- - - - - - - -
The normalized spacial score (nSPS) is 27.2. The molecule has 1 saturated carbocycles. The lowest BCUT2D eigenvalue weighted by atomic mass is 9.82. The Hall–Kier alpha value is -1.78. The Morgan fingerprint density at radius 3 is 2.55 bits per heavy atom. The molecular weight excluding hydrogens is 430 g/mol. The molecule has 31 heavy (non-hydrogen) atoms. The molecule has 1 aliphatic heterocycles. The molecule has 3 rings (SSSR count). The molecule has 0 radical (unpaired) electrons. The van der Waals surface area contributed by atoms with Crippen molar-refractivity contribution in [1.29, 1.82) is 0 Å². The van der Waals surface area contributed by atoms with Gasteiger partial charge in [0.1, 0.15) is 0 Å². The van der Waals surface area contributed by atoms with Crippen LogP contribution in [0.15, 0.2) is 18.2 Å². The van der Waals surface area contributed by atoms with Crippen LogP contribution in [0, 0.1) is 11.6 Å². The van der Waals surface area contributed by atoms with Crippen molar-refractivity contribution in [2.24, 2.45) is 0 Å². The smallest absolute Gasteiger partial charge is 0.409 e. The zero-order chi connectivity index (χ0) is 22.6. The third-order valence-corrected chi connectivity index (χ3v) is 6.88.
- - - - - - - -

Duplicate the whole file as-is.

The normalized spacial score (nSPS) is 27.2. The molecule has 1 saturated carbocycles. The lowest BCUT2D eigenvalue weighted by atomic mass is 9.82. The Hall–Kier alpha value is -1.78. The Morgan fingerprint density at radius 3 is 2.55 bits per heavy atom. The molecular weight excluding hydrogens is 430 g/mol. The molecule has 31 heavy (non-hydrogen) atoms. The molecule has 1 aliphatic heterocycles. The molecule has 3 rings (SSSR count). The molecule has 0 radical (unpaired) electrons. The van der Waals surface area contributed by atoms with Crippen molar-refractivity contribution in [1.29, 1.82) is 0 Å². The van der Waals surface area contributed by atoms with Gasteiger partial charge in [0.1, 0.15) is 0 Å². The van der Waals surface area contributed by atoms with Crippen LogP contribution in [0.15, 0.2) is 18.2 Å². The van der Waals surface area contributed by atoms with Crippen LogP contribution in [0, 0.1) is 11.6 Å². The van der Waals surface area contributed by atoms with Crippen molar-refractivity contribution in [2.24, 2.45) is 0 Å². The smallest absolute Gasteiger partial charge is 0.409 e. The zero-order chi connectivity index (χ0) is 22.6. The third-order valence-corrected chi connectivity index (χ3v) is 6.88.